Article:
Life ItselfMessiness Is Next to Goddessness and Other Essays
Life on Other Planets – Sample Essays - New York essay
I have just touched upon the evils of uniformity in education; but there is more to say on the matter. At present we have one system of education applied to the whole of England. The local character of school boards deceives us, and makes us believe that some variety and freedom of action exist. In reality they have only the power to apply an established system. They must use the same class of teachers; they must submit to the same inspectors; the children must be prepared for the same examination, and pass in the same standards. There are some slight differences, but they are few and of little value. Now, if any one wishes to realize the full mischief which this uniformity works, let him think of what would be the result of a uniform method being established everywhere–in religion, art, science, or any trade or profession. Let him remember that canon of Mr. Herbert Spencer, so pregnant with meaning, that progress is difference. Therefore, if you desire progress, you must not make it difficult for men to think and act differently; you must not dull their senses with routine or stamp their imagination with the official pattern of some great department. If you desire progress, you must remove all obstacles that impede for each man the exercise of his reasoning and imaginative faculties in his own way; and you must do nothing to lessen the rewards which he expects in return for his exertions. And in what does this reward consist? Often in the simple triumph of the truth of some opinion. It is marvelous how much toil men will undergo for the sake of their ideas; how cheerfully they will devote life, strength, and enjoyment to the work of convincing others of the existence of some fact or the truth of some view. But if such forces are to be placed at the service of society, it must be on the condition that society should not throw artificial and almost insuperable obstacles in the way of those reformers who search for better methods. If, for example, a man holding new views about education can at once address himself to those in sympathy with him, can at once collect funds and proceed to try his experiment, he sees his goal in front of him, and labors in the expectation of obtaining some practical result to his labor. But if some great official system blocks the way, if he has to overcome the stolid resistance of a department, to persuade a political party, which has no sympathy with views holding out no promise of political advantage, to satisfy inspectors, whose eyes are trained to see perfection of only one kind, and who may summarily condemn his school as “inefficient,” and therefore disallowed by law, if in the meantime he is obliged by rates and taxes to support a system to which he is opposed, it becomes unlikely that his energy and confidence in his own views will be sufficient to inspire a successful resistance to such obstacles. It may be said that a great official department, if quickened by an active public opinion, will be ready to take up the ideas urged on it from outside. But there are reasons why this should not be so. When a state department becomes charged with some great undertaking, there accumulates so much technical knowledge round its proceedings, that without much labor and favorable opportunities it becomes exceedingly difficult to criticize successfully its action. It is a serious study in itself to follow the minutes and the history of a great department, either like the Local Board or the Education Department. And if a discussion should arise, the same reason makes it difficult for the public to form a judgment in the matter. A great office which is attacked envelopes itself, like a cuttlefish, in a cloud of technical statements which successfully confuses the public, until its attention is drawn off in some other direction. It is for this reason, I think, that state departments escape so easily from all control, and that such astounding cases of recklessness and mismanagement come periodically to light, making a crash which startles everybody for the moment. The history of our state departments is like that of some continental governments, unintelligent endurance through long periods on the part of the people, tempered by spasmodic outbursts of indignation and ineffectual reorganization of the institutions themselves. It must also be remembered that the manner in which new ideas produce the most favorable results is not by a system under which many persons are engaged in suggesting and inventing, and one person only in the work of practical application. Clearly the most progressive method is that whoever perceives new facts should possess free opportunities to apply and experiment upon them.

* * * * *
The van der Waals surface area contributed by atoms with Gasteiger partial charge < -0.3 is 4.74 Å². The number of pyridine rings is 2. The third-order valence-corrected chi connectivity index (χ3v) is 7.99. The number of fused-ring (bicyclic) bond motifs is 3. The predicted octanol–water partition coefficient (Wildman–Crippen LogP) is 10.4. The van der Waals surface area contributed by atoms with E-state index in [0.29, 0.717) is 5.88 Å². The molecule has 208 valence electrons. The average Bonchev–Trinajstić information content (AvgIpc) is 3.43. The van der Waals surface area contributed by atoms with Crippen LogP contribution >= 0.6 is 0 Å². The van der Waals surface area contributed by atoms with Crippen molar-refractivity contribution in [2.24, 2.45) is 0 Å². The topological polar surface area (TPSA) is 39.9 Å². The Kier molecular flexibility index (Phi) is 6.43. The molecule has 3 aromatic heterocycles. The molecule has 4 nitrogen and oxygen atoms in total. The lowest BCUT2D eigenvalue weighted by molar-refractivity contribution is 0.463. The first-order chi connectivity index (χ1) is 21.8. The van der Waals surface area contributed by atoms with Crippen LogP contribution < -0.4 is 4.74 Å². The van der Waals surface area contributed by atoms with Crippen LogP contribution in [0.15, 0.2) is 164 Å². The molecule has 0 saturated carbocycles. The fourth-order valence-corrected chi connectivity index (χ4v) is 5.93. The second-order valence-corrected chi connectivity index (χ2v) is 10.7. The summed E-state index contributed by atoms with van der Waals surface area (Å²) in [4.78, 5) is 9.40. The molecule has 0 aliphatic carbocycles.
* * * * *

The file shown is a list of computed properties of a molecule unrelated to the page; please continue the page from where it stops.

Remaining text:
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Add one more consideration. A great department must be by the law of its own condition unfavorable to new ideas. To make a change it must make a revolution. Our Education Department, for example, cannot issue an edict which applies to certain school boards and not to others. It knows and can know of no exceptions. Our bastard system of half-central half-local government is contrived with great ingenuity to render all such experiments impossible. If the center were completely autocratic (which Heaven forbid) it could try experiments as it chose; if the localities were independent, each could act for itself. At present our arrangements permit of only intolerable uniformity. Follow still further the awkward attempts of a department at improvement. Influenced by a long-continued public pressure, or moved by some new mind that has taken direction of it, it determines to introduce a change, and it issues in consequence a wholesale edict to its thousands of subordinates. But the conditions required for the successful application of a new idea are, that it should be only tentatively applied; that it should be applied by those persons who have some mental or moral affinity with it, who in applying it, work intelligently and with the grain, not mechanically and against the grain. No wonder, therefore, that departments are so shy of new ideas, and by a sort of instinct become aware of their own unfitness to deal with them. If only one wishes to realize why officialism is what it is, let him imagine himself at the center of some great department which directs an operation in every part of the country. Whoever he was he must become possessed with the idea of perfect regularity and uniformity. His waking and sleeping thought would be the desire that each wheel should perform in its own place exactly the same rotation in the same time. His life would simply become intolerable to him if any of his thousands of wheels began to show signs of consciousness, and to make independent movements of their own.